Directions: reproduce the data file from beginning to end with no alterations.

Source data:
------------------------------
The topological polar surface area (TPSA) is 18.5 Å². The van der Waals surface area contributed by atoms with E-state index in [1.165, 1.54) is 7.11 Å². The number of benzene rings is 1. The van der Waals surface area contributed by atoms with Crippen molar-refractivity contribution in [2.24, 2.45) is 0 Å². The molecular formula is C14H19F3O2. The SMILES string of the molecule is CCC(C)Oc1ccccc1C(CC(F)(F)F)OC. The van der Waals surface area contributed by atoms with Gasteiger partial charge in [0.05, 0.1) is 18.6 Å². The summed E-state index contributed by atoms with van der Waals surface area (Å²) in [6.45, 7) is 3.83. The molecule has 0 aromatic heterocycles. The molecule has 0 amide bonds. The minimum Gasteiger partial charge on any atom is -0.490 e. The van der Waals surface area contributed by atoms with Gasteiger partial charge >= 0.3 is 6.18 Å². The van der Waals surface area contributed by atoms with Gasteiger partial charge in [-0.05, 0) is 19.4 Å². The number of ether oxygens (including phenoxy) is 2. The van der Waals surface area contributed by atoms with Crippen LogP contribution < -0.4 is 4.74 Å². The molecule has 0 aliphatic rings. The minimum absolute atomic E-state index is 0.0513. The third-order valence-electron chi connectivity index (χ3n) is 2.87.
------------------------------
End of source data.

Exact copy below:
The topological polar surface area (TPSA) is 18.5 Å². The van der Waals surface area contributed by atoms with E-state index in [1.165, 1.54) is 7.11 Å². The number of benzene rings is 1. The van der Waals surface area contributed by atoms with Crippen molar-refractivity contribution in [2.24, 2.45) is 0 Å². The molecular formula is C14H19F3O2. The SMILES string of the molecule is CCC(C)Oc1ccccc1C(CC(F)(F)F)OC. The van der Waals surface area contributed by atoms with Gasteiger partial charge in [0.05, 0.1) is 18.6 Å². The summed E-state index contributed by atoms with van der Waals surface area (Å²) in [6.45, 7) is 3.83. The molecule has 0 aromatic heterocycles. The molecule has 0 amide bonds. The minimum Gasteiger partial charge on any atom is -0.490 e. The van der Waals surface area contributed by atoms with Gasteiger partial charge >= 0.3 is 6.18 Å². The van der Waals surface area contributed by atoms with Gasteiger partial charge in [-0.05, 0) is 19.4 Å². The number of ether oxygens (including phenoxy) is 2. The van der Waals surface area contributed by atoms with Crippen LogP contribution < -0.4 is 4.74 Å². The molecule has 0 aliphatic rings. The minimum absolute atomic E-state index is 0.0513. The third-order valence-electron chi connectivity index (χ3n) is 2.87.